This new global agenda is to be a sustainable development agenda. By definition, that should make it ambitious and transformational. It will also be a universal agenda – all countries face the challenge of how to link economic and social progress with maintaining the integrity of the world’s ecosystems on which all life depends. What is happening to our climate is a stark reminder of what happens when our economic progress is built on rates of depletion of our natural capital which are unsustainable.
Turning the tide on carbon pollution while also meeting global needs for decent work, good services, infrastructure, and the opportunity for a better life is the defining challenge of our time. It requires the whole approach to development to be turned on its head, so that promoting economic and social inclusion, greater equality, human rights – including gender equality and workers’ rights, and environmental sustainability together becomes central to development, rather than peripheral. In this way we can build a better, fairer, more sustainable world.
Tackling inequality has to be at the heart of the new agenda – the evidence is that persistently high levels of inequality lessen the likelihood of reducing poverty and lifting human development. We also see the paradox in many countries of extreme poverty reducing while inequality rises. That is not a recipe for peaceful and cohesive societies.
Yet the range of policies which tackle both poverty and inequality is clear. There needs to be a focus on investment:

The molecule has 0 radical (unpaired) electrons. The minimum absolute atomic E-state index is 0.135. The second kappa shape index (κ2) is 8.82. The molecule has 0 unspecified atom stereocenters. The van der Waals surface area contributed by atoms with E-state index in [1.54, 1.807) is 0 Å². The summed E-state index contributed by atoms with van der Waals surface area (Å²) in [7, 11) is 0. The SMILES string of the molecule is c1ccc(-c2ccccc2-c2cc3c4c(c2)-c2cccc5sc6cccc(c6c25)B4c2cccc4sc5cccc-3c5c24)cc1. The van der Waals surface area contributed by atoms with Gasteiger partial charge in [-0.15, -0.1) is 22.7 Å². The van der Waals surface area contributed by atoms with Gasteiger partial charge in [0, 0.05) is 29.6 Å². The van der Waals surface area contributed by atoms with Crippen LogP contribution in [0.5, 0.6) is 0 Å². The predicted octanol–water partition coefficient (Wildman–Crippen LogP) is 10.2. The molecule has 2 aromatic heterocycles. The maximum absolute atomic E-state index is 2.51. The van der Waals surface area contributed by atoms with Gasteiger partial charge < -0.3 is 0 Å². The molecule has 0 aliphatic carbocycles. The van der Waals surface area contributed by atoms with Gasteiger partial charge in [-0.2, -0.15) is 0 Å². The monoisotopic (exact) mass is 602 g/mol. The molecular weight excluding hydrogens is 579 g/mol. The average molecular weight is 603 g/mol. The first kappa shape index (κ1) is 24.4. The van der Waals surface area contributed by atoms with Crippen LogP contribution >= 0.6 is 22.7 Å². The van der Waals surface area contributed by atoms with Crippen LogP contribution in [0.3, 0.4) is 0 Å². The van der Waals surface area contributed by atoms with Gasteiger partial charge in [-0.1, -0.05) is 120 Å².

• in job and livelihood-rich sectors – not least in rural areas where the majority of the world’s poor still live and work;
• in social protection, to provide a floor below which no one should fall and a platform for further advances. Times of economic adversity are not the time to be cutting back on social protection – it provides the glue which maintains social cohesion and builds the resilience of people to shocks and setbacks;
• in universal quality services – across health and education, water and sanitation, housing and more, and
• in initiatives which empower women, youth, and all others currently marginalized so that they too can benefit from the progress their countries make.
Countries like Brazil have shown how both inequality and poverty can be decisively tackled. The Nordic model has long emphasized social solidarity and shared progress. The constitution of South Africa is built on a notion of equal rights for all before the law. India’s range of rights-based laws point in the direction of tackling entrenched poverty, inequality, and marginalization. There are many such experiences to be shared and built on.
But this takes visionary leadership and strong advocacy. Here at the ITUC, representing 176 million workers across 161 countries, you can provide that. It is within the power of humanity to overcome the vulnerabilities and unfairness which are the daily reality of many of the world’s peoples. Solidarity matters – within and across national borders. Many of today’s challenges call for solutions at the global level – where there are huge power imbalances, exacerbated by a model of globalization which has aimed at a free flow of goods and services without acknowledging and addressing the needs of people.
Please see the negotiation of the post-2015 agenda and the new sustainable development goals as the big opportunity to make the addressing of all these challenges global priorities. The ITUC’s voice counts and it resonates with the vast majority of the world’s people who dream of a better future.
I wish you all a very productive Third World Congress in Berlin, and look forward to hearing the outcomes of your deliberations.